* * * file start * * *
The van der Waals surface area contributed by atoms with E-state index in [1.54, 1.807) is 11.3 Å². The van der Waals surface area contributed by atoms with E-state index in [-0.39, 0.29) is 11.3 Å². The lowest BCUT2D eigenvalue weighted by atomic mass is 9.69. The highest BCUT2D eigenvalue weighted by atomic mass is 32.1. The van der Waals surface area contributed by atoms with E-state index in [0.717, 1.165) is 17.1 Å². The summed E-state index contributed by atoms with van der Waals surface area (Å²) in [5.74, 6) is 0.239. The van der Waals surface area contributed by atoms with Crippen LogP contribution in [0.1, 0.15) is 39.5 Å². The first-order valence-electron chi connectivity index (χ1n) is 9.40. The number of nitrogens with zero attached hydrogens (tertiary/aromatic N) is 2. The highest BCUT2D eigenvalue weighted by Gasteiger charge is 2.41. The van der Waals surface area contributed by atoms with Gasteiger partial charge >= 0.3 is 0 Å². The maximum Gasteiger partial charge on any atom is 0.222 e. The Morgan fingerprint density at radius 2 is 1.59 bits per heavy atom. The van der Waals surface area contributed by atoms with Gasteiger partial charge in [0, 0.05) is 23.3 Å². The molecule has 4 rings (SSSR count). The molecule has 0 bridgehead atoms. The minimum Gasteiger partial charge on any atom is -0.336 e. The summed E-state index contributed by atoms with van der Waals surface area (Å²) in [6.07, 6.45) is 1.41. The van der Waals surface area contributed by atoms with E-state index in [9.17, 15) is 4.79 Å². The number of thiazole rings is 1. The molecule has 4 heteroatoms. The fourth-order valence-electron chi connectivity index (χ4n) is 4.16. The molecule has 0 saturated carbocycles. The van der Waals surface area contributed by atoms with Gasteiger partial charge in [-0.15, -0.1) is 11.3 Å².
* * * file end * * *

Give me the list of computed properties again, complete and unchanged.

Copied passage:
The van der Waals surface area contributed by atoms with E-state index in [1.54, 1.807) is 11.3 Å². The van der Waals surface area contributed by atoms with E-state index in [-0.39, 0.29) is 11.3 Å². The lowest BCUT2D eigenvalue weighted by atomic mass is 9.69. The highest BCUT2D eigenvalue weighted by atomic mass is 32.1. The van der Waals surface area contributed by atoms with E-state index in [0.717, 1.165) is 17.1 Å². The summed E-state index contributed by atoms with van der Waals surface area (Å²) in [5.74, 6) is 0.239. The van der Waals surface area contributed by atoms with Crippen LogP contribution in [0.1, 0.15) is 39.5 Å². The first-order valence-electron chi connectivity index (χ1n) is 9.40. The number of nitrogens with zero attached hydrogens (tertiary/aromatic N) is 2. The highest BCUT2D eigenvalue weighted by Gasteiger charge is 2.41. The van der Waals surface area contributed by atoms with Gasteiger partial charge >= 0.3 is 0 Å². The maximum Gasteiger partial charge on any atom is 0.222 e. The Morgan fingerprint density at radius 2 is 1.59 bits per heavy atom. The van der Waals surface area contributed by atoms with Gasteiger partial charge in [0, 0.05) is 23.3 Å². The molecule has 4 rings (SSSR count). The molecule has 0 bridgehead atoms. The minimum Gasteiger partial charge on any atom is -0.336 e. The summed E-state index contributed by atoms with van der Waals surface area (Å²) in [6.07, 6.45) is 1.41. The van der Waals surface area contributed by atoms with E-state index in [9.17, 15) is 4.79 Å². The number of thiazole rings is 1. The molecule has 4 heteroatoms. The fourth-order valence-electron chi connectivity index (χ4n) is 4.16. The molecule has 0 saturated carbocycles. The van der Waals surface area contributed by atoms with Gasteiger partial charge in [-0.15, -0.1) is 11.3 Å².